- Title: Role as racist 'Detroit' cop took actor Poulter to 'frightening place'
- Date: 3rd August 2017
- Summary: DETROIT, MICHIGAN, UNITED STATES (JULY 24, 2017) (REUTERS) (SOUNDBITE) (English) WILL POULTER, ACTOR, SAYING: "Being involved in this film, I've definitely learned that a great deal of work has been done and certainly some progress has been achieved. You only have to look at the current Detroit police department to see the change. In 1967 it was 95 percent white, huge racial bias, many kind of antagonistic arrest practices and racially motivated police work. Nowadays, James Craig is an African American man, he is the chief of police and it is the most diverse police force in the country, so that in it of itself speaks to the progress that has been made."
- Embargoed: 17th August 2017 00:48
- Keywords: Detroit movie Will Poulter Kathryn Bigelow police
- Location: DETRIOT, MICHIGAN, LOS ANGELES, CALIFORNIA, UNITED STATES, UNIDENTIFIED FILM LOCATIONS
- City: DETRIOT, MICHIGAN, LOS ANGELES, CALIFORNIA, UNITED STATES, UNIDENTIFIED FILM LOCATIONS
- Country: USA
- Topics: Arts / Culture / Entertainment,Film
- Reuters ID: LVA0066SGTNIL
- Aspect Ratio: 16:9
- Story Text: The sadistic, racist police officer at the center of the movie "Detroit" may be one of the more terrifying characters seen on film this year.
Playing him was equally frightening, according to actor Will Poulter.
"You have to momentarily convince yourself that just because someone belongs to a different ethnicity group they are a threat to you or that they are immediately a criminal," said Poulter, 24, who portrays a white Detroit cop who taunts, pistol-whips and beats up a group of black men and two white women in an hours-long interrogation during the 1967 Detroit riots.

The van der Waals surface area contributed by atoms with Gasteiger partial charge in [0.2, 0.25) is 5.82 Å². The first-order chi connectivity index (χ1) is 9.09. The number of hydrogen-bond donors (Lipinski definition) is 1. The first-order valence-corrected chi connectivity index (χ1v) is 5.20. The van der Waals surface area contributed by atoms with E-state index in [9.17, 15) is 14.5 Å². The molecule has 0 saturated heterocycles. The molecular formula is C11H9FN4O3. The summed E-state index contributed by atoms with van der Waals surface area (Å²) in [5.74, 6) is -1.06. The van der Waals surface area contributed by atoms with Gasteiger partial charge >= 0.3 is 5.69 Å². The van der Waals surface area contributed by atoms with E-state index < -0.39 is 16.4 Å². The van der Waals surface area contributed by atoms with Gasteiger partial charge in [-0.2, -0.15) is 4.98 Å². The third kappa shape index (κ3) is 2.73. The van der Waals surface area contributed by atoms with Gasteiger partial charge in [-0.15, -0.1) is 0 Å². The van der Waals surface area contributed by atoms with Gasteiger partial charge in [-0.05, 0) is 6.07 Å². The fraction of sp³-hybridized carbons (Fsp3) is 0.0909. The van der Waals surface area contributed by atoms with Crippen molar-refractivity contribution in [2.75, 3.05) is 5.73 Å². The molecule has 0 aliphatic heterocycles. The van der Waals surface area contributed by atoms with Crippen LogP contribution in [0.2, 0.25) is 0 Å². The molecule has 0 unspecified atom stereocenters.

"You are not forming your opinions on any kind of truth or rational basis, you're having to accept ignorance as the thing that informs all of your behaviors and it's a quite frightening place to be," he added.
Director Kathryn Bigelow's "Detroit" is based on a hitherto little-known incident that ended with the police shootings of three black men. Reviewers have called it powerful but painful to watch.
Poulter's character, Krauss, is a composite of some of the actual Detroit police officers who were later tried and acquitted of any crimes over the incident.
Deadline.com film critic Pete Hammond called his performance "the epitome of evil," while A.O. Scott of the New York Times said Poulter played the role as "a callow sociopath."
"Detroit" opened in major U.S. cities last week and expands to movie theaters nationwide on Friday.
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